Family: (Icteridae) Blackbirds and Orioles
Preferred Habitat: Swampy woodlands.
Notes: Rusty Blackbirds are an increasingly rare member of the blackbird family. Population numbers appear to be in steep decline. They breed in the wooded swamps of Canada and Alaska and are most likely to be seen on the Upper Texas Coast October through March. The birds seen here are normally in winter plumage: adults of both sexes have rusty feather edges. First winter males and females look very similar, but females have gray rather than black plumage. In breeding plumage, males are glossy black, and females are gray. In our area, Brazos Bend State Park and Bear Creek County Park have been productive locations. Both photos on this page were taken at Brazos Bend State Park in January, 2009.
Profile by Phoebe Honscheid: Rusty Blackbirds have been the talk of High Island in the late winter of 2021, as they are currently being seen in Smith Oaks Sanctuary for the first time. They winter in the Eastern United States and are relatively uncommon in Southern Texas.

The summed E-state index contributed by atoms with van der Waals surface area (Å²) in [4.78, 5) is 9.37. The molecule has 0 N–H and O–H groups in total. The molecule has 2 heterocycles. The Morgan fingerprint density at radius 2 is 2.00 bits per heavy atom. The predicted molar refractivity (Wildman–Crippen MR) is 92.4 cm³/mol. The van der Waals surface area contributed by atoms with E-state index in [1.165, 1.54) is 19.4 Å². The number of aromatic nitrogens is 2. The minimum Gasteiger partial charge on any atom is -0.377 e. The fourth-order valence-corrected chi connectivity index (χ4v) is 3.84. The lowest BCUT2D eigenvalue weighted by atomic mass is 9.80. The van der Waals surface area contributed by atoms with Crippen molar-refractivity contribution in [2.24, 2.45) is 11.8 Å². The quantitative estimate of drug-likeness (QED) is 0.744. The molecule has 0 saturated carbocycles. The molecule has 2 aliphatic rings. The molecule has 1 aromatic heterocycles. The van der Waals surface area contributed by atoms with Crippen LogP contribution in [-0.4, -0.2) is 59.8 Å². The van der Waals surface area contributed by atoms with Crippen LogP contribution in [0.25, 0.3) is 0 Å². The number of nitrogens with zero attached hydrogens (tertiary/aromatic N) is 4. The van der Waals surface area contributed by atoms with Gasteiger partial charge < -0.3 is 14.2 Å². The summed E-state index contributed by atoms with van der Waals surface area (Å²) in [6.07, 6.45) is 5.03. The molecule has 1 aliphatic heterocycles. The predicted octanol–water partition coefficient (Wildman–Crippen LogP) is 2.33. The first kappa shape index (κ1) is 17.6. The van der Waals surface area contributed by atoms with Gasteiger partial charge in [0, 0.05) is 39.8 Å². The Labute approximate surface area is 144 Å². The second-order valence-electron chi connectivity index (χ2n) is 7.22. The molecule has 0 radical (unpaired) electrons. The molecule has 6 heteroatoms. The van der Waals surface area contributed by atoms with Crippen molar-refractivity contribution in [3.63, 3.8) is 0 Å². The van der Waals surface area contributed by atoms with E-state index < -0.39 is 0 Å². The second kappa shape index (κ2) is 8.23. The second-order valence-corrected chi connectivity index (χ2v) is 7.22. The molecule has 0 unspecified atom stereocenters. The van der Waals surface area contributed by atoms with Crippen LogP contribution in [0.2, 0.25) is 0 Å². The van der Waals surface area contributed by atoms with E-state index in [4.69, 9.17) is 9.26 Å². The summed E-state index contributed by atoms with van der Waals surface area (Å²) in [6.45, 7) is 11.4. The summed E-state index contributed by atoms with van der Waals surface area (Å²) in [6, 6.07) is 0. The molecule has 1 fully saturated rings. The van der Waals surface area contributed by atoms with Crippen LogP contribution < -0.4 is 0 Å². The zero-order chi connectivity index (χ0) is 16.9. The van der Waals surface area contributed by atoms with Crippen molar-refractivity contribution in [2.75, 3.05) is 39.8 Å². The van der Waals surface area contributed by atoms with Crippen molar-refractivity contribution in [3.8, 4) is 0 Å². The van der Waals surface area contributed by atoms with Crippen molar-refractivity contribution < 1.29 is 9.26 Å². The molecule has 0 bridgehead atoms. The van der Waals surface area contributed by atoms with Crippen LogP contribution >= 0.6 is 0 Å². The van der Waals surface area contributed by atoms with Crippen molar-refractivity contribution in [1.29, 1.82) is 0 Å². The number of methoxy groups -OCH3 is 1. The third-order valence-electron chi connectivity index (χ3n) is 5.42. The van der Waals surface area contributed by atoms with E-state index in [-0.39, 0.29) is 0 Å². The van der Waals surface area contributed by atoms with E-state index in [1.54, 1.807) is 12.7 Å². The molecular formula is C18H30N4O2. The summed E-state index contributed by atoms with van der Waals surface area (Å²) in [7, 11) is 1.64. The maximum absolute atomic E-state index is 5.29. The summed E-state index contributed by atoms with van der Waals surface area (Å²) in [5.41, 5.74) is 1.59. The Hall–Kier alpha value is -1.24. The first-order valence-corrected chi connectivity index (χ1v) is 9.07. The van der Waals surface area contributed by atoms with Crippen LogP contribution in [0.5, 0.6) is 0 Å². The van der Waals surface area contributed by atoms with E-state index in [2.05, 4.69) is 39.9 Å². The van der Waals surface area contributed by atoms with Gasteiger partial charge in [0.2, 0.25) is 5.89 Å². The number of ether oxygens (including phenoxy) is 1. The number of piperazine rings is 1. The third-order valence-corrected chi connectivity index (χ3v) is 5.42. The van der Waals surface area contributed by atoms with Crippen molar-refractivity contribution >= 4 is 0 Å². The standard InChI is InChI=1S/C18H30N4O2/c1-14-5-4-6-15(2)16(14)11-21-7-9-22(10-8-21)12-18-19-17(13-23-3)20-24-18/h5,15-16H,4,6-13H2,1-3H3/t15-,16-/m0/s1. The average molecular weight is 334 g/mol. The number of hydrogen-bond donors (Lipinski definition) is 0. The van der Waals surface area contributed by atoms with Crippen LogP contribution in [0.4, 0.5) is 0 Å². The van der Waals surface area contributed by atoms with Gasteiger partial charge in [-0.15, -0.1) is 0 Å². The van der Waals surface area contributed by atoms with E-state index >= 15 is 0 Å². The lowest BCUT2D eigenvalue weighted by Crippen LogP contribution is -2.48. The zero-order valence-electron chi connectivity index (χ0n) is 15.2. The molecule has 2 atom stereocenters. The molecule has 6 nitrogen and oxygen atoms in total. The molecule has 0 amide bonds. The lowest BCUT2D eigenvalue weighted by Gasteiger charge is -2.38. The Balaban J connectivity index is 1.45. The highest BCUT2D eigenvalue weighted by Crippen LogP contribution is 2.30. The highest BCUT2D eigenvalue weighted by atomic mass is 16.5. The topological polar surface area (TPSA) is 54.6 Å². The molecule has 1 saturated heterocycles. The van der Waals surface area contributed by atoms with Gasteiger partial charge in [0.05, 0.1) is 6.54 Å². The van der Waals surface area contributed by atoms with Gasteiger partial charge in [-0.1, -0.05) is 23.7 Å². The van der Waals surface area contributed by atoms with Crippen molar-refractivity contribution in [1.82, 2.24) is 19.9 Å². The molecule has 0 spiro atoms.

These birds have a thin, curved bill and a shorter tail than Common Grackles. Breeding males have the glossy black plumage that is characteristic of Icterids. Nonbreeding males, however, have black or dark brown feathers with rusty edging. A black mask surrounds their pale iris, bordered above by a pale supercilium. Females look similar to nonbreeding males but are lighter overall with a gray rump.
They prefer wooded swamps and pond edges, where they forage on the ground for insects and seeds, often wading through water and flipping over leaves. Rusty Blackbirds form small flocks and may associate with Red-winged Blackbirds and Common Grackles during the nonbreeding season. In the breeding season, they select a wet area to build their nests in the boreal forests of Canada and Alaska.
Unfortunately, Rusty Blackbirds are experiencing an extremely steep decline, with the population reduced approximately 85-99% of what it was 40 years ago (according to the 2014 State of the Birds Report). Although we are not sure what is causing this, it is thought that wetland drainage, deforestation, climate change, and mercury poisoning may be involved. If you want to see these beautiful and vulnerable birds up close, be sure to stop by Smith Oaks Bird Sanctuary soon.